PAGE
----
Empowering New York’s Asian American Community Since 1989

Syeda Tasnim'S
New York City

“Syeda’s story is rich in sounds, smells and flavors. All of those elements inspire me. I could not find a better angle than the bird’s-eye view to depict such richness.”

—Jun Cen, Illustrator

Get Syeda's poster as a gift with a donation to Hope Against Hate. Digital downloads start at $25 and printed posters start at $150. All contributions, regardless of amount, fund critical programs that keep Asian Americans safe in New York City and beyond.

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About Syeda Tasnim

Syeda Tasnim is a Bangladeshi American attorney who will always call New York City home. She grew up in Bedford Park, Bronx, after immigrating there with her family in kindergarten and now lives in Sunnyside, Queens. She takes pride in both boroughs, from the toughness of the Bronx to the diversity of Queens' food. She loves Bangladeshi culture for its food, dress and emphasis on hospitality across socioeconomic status—as well as Bengali arts and language.

WHERE AM I REALLY FROM?

“If the person asking is South Asian, it generally feels safe. They're genuinely interested in who you are or trying to find community. Other people already ‘see me’ before my answer, and I have to tell them I’m as much a New Yorker as anyone else.”


—Syeda Tasnim

Street Vendor

“I remember in the Bronx there was this East Asian street vendor singing some Hindi song that was really popular at the time. It was one of those moments where people really see you. Those moments made the Bronx feel like home for so many of us. People have stereotypes about the Bronx, but that’s my home. That’s where I grew up.”

Subway Station

“Theater in New York is very expensive and not accessible to inner-city schools, but our school was a pilot program for a theater development fund where we’d have access to the theater and get to watch shows. I rarely went into Manhattan, so that was the one time I would take the train with my classmates and teachers and go to a theater. And then we’d have pizza and talk about the show. That was access to a world I hadn’t known."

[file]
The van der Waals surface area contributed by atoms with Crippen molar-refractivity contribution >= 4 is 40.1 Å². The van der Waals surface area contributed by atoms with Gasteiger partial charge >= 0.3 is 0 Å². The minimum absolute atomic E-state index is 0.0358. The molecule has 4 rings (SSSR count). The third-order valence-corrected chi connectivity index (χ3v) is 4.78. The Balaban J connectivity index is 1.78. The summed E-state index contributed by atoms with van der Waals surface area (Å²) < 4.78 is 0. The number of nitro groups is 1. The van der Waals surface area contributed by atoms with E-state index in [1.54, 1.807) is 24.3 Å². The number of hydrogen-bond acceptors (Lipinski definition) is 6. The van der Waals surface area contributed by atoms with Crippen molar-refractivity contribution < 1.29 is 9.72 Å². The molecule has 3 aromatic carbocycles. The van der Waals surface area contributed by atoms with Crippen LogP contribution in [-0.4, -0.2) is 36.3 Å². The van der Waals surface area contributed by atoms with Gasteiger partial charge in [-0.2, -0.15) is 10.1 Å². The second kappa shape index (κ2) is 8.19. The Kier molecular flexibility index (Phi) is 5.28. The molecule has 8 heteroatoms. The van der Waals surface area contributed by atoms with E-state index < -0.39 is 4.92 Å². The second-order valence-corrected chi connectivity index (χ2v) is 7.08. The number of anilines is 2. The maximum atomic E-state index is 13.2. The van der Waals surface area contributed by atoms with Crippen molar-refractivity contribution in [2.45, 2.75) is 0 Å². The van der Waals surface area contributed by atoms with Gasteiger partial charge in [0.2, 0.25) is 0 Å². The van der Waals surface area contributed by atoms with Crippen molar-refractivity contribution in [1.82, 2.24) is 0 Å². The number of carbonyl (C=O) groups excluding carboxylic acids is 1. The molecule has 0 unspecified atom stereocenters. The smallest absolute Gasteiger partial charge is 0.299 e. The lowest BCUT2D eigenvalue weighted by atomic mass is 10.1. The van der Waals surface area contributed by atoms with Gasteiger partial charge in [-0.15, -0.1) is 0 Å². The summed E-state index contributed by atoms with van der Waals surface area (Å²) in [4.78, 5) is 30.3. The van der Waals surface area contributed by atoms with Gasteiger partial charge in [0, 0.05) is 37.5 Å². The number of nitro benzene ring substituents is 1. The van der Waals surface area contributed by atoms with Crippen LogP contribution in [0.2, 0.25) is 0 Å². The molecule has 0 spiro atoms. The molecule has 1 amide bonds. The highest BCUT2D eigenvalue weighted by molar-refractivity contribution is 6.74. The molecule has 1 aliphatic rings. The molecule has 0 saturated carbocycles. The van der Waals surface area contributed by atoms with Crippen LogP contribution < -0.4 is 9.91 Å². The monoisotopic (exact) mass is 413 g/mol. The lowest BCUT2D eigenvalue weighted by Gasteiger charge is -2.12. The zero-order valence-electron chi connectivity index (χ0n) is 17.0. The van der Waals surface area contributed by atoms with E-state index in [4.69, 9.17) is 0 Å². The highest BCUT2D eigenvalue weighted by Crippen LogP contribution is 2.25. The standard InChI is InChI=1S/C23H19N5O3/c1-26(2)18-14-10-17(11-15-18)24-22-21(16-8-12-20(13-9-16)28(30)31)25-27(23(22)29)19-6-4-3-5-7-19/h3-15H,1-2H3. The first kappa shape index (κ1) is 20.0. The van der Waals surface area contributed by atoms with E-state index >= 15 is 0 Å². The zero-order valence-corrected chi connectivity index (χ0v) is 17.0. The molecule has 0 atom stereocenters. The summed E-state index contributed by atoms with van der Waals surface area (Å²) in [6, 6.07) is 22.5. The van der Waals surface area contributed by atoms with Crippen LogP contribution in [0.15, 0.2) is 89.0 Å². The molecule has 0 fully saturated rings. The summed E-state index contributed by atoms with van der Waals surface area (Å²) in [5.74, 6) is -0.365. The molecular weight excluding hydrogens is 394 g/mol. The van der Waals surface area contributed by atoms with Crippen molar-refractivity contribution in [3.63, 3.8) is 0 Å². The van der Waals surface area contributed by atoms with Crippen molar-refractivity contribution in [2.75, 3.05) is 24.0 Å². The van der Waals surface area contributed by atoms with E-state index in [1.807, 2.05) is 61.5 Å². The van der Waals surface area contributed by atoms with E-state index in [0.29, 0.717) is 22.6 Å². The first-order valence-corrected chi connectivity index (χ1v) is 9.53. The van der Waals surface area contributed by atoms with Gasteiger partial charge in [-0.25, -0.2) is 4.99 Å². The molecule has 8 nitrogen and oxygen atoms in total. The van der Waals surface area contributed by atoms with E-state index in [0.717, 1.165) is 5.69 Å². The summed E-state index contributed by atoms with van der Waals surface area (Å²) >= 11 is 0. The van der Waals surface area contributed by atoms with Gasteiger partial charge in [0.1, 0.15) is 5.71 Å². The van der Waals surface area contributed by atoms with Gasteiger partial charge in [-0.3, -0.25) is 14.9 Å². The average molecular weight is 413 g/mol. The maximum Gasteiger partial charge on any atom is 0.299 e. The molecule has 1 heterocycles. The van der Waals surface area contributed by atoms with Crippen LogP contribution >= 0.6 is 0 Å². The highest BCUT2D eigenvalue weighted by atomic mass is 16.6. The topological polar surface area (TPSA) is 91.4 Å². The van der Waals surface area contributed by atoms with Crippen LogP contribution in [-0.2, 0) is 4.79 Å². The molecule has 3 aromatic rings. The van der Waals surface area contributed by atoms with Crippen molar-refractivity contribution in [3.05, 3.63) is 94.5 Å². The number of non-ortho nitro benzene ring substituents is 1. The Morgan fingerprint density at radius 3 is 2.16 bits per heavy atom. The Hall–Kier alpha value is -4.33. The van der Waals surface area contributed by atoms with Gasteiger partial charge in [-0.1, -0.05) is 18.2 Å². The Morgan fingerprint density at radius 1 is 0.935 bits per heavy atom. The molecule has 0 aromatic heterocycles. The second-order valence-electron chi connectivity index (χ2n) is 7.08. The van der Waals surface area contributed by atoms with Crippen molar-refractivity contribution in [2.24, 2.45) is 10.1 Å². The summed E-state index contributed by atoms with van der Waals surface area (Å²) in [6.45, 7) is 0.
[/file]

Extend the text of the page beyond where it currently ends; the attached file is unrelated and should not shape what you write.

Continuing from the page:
Ramadan & Eid Decorations

“Ramadan celebrations were very food based. Each year, it seemed there wasn’t enough space on the table for food. But going to school, nobody else was celebrating these same holidays. That’s when I started recognizing I had my own unique heritage. In elementary school, I remember eventually hearing, ‘Some students might be celebrating Ramadan.’ That was really exciting. It was like: ‘They see us.’”

Homemade Sign

“The decor also included signs or chalkboards saying ‘Ramadan Mubarak’ or ‘Eid Mubarak,’ and for Ramadan, the signs will mark the time to stop eating and to break fast. Because Ramadan follows the lunar calendar, the time for breaking fast differs slightly each year. So growing up, we'd break fast when we got home after school in the winter because the days were shorter and sunset was earlier. We'd update that sign every day—or try to. Sometimes we'd write the sign in Arabic, otherwise in English.”

City-Wide Iftar

“Iftar is the name of the meal for breaking fast. The mayor’s office hosts a Ramadan Iftar dinner somewhere in the city each year—the past few were in Jackson Heights and Parkchester. There are long tables set up with plates, and community members in the city would be invited. Less formally, friends and social groups would sometimes organize Iftars at parks.”

Yemeni Grocery

“In high school, we were the last class that was able to enjoy lunch outside of the school building. So we would hang out by Jerome Avenue, go to the bodega and pick up an egg and cheese sandwich.”

MEET THE ARTIST

Jun Cen

Jun Cen is a New York–based Chinese illustrator whose work creates a sense of nostalgia and comfort. His artistic approach is centered around visual storytelling, and he particularly loves illustrating impactful personal stories told by real people like Syeda.


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Combat AAPI hate with a donation to Hope Against Hate today, and get a limited-edition travel poster. Digital downloads start at $25 and printed posters start at $150. All contributions, regardless of amount, fund critical programs that keep Asian Americans safe in New York City and beyond.
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